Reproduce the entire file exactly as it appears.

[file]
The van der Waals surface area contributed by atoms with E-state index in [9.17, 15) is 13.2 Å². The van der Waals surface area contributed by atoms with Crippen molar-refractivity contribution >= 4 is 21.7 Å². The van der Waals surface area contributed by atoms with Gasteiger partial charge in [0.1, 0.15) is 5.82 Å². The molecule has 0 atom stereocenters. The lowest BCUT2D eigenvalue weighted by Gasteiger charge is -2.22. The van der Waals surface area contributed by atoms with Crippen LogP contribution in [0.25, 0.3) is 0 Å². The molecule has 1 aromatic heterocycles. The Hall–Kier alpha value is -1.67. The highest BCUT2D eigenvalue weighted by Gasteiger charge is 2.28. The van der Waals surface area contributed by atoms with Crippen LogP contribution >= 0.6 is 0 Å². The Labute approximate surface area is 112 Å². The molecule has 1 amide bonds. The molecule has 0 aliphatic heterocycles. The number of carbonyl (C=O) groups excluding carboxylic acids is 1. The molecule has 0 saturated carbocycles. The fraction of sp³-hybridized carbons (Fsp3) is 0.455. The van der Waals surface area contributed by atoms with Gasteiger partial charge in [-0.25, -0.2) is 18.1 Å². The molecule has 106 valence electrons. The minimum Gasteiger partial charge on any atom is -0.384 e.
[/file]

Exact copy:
The van der Waals surface area contributed by atoms with E-state index in [9.17, 15) is 13.2 Å². The van der Waals surface area contributed by atoms with Crippen molar-refractivity contribution >= 4 is 21.7 Å². The van der Waals surface area contributed by atoms with Gasteiger partial charge in [0.1, 0.15) is 5.82 Å². The molecule has 0 atom stereocenters. The lowest BCUT2D eigenvalue weighted by Gasteiger charge is -2.22. The van der Waals surface area contributed by atoms with Crippen LogP contribution in [0.25, 0.3) is 0 Å². The molecule has 1 aromatic heterocycles. The Hall–Kier alpha value is -1.67. The highest BCUT2D eigenvalue weighted by Gasteiger charge is 2.28. The van der Waals surface area contributed by atoms with Crippen LogP contribution >= 0.6 is 0 Å². The Labute approximate surface area is 112 Å². The molecule has 1 amide bonds. The molecule has 0 aliphatic heterocycles. The number of carbonyl (C=O) groups excluding carboxylic acids is 1. The molecule has 0 saturated carbocycles. The fraction of sp³-hybridized carbons (Fsp3) is 0.455. The van der Waals surface area contributed by atoms with Gasteiger partial charge in [-0.25, -0.2) is 18.1 Å². The molecule has 106 valence electrons. The minimum Gasteiger partial charge on any atom is -0.384 e.